For runs with Slurm, please use a script like this:
#SBATCH -t 120
#SBATCH -n 8
#SBATCH --ntasks-per-node=2
# you have to make sure that on each node runs an even number of tasks !!
#SBATCH --mem-per-cpu=1900
module load gamess
rungms.slurm cTT_M_025.inp /scratch/mark/gamess
# the third parameter is the location of the scratch directory

GAMESS should be cited as: M.W.Schmidt, K.K.Baldridge, J.A.Boatz, S.T.Elbert, M.S.Gordon, J.H.Jensen, S.Koseki, N.Matsunaga, K.A.Nguyen, S.J.Su, T.L.Windus, M.Dupuis, J.A.Montgomery, J.Comput.Chem. 14, 1347-1363(1993).


LAMMPS is a classical molecular dynamics code that models an ensemble of particles in a liquid, solid, or gaseous state. It can model atomic, polymeric, biological, metallic, granular, and coarse-grained systems using a variety of force fields and boundary conditions. For examples of LAMMPS simulations, documentations, and more visit LAMMPS sites.

On Deimos, it can be run like this:
bsub -n <N> -a openmpi mpirun.lsf  lmp_deimos -in INPUTFILE


ABINIT is a package whose main program allows one to find the total energy, charge density and electronic structure of systems made of electrons and nuclei (molecules and periodic solids) within Density Functional Theory (DFT), using pseudopotentials and a planewave basis. ABINIT also includes options to optimize the geometry according to the DFT forces and stresses, or to perform molecular dynamics simulations using these forces, or to generate dynamical matrices, Born effective charges, and dielectric tensors. Excited states can be computed within the Time-Dependent Density Functional Theory (for molecules), or within Many-Body Perturbation Theory (the GW approximation).

For sequential runs use bsub abinis ..., for runs in parallel:

bsub -n <N> -a openmpi mpirun.lsf abinip ...


CP2K performs atomistic and molecular simulations of solid state, liquid, molecular and biological systems. It provides a general framework for different methods such as e.g. density functional theory (DFT) using a mixed Gaussian and plane waves approach (GPW), and classical pair and many-body potentials.

For sequential runs use:
 bsub cp2k.sopt inputfile= 

for runs in parallel:
bsub -a openmpi -n <N> mpirun.lsf cp2k.popt inputfile

Please keep in mind, that CP2K is currently under heavy development and no official release has been made yet.


The CPMD code is a plane wave/pseudopotential implementation of Density Functional Theory, particularly designed for ab-initio molecular dynamics. For examples and documentations see CPMD homepage.

On Deimos, for sequential runs use bsub cpmd.seq inputfile for runs in parallel:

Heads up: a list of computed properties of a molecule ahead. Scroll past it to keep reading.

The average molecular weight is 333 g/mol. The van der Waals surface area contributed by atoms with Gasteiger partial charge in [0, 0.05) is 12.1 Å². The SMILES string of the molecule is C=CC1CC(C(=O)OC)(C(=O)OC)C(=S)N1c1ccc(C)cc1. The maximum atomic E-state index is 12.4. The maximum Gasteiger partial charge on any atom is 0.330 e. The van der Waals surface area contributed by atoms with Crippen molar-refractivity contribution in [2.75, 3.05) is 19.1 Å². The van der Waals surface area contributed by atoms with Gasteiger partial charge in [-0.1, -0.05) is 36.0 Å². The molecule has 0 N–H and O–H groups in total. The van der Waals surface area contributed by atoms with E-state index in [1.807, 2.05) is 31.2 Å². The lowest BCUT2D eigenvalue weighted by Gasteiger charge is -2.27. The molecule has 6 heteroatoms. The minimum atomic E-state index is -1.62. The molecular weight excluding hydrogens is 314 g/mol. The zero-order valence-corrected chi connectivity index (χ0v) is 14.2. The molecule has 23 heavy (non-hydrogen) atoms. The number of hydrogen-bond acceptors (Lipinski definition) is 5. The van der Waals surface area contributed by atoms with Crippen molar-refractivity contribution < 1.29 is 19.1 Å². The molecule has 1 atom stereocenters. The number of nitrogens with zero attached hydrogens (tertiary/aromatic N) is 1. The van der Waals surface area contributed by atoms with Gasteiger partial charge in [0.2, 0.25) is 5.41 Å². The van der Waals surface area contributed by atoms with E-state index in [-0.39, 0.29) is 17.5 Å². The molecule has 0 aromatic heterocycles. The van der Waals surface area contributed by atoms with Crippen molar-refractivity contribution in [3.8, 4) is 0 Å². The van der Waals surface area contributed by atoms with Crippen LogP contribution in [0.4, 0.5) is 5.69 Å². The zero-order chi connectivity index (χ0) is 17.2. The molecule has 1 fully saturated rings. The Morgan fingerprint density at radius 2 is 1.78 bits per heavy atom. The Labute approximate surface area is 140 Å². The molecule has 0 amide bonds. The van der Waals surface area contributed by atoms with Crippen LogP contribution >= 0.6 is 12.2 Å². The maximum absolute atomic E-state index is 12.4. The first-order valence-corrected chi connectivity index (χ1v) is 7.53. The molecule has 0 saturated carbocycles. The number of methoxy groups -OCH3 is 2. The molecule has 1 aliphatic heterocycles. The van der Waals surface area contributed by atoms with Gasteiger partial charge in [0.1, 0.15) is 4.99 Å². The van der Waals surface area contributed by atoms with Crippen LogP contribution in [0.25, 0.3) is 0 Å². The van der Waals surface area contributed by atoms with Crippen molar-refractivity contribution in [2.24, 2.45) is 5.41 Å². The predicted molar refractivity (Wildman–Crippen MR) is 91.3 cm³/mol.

bsub -a openmpi -n <N> mpirun.lsf cpmd.x inputfile

On Mars run CPMD in parallel like bsub -n 64 pamrun cpmd.x infile.inp.


GROMACS is a versatile package to perform molecular dynamics, i.e. simulate the Newtonian equations of motion for systems with hundreds to millions of particles. It is primarily designed for biochemical molecules like proteins, lipids and nucleic acids that have a lot of complicated bonded interactions, but since GROMACS is extremely fast at calculating the nonbonded interactions (that usually dominate simulations) many groups are also using it for research on non-biological systems, e.g. polymers.

For documentations see Gromacs homepage.

For runs in parallel use:
 bsub -n <N> -a openmpi mpirun.lsf mdrun_s ...


is about to be installed.


Siesta (Spanish Initiative for Electronic Simulations with Thousands of Atoms) is both a method and its computer program implementation, to perform electronic structure calculations and ab initio molecular dynamics simulations of molecules and solids.

In any paper or other academic publication containing results wholly or partially derived from the results of use of the SIESTA package, the following papers must be cited in the normal manner:
  1. "Self-consistent order-N density-functional calculations for very large systems", P. Ordejon, E. Artacho and J. M. Soler, Phys. Rev. B (Rapid Comm.) 53, R10441-10443 (1996).
  2. "The SIESTA method for ab initio order-N materials simulation" J. M. Soler, E. Artacho, J. D. Gale, A. Garcia, J. Junquera, P. Ordejon, and D. Sanchez-Portal, J. Phys.: Condens. Matt. 14, 2745-2779 (2002).


"VAMP/VASP is a package for performing ab-initio quantum-mechanical molecular dynamics (MD) using pseudopotentials and a plane wave basis set." [Official Site]. It is installed on mars. If you are interested in using VASP on ZIH machines, please contact Dr. Ulf Markwardt.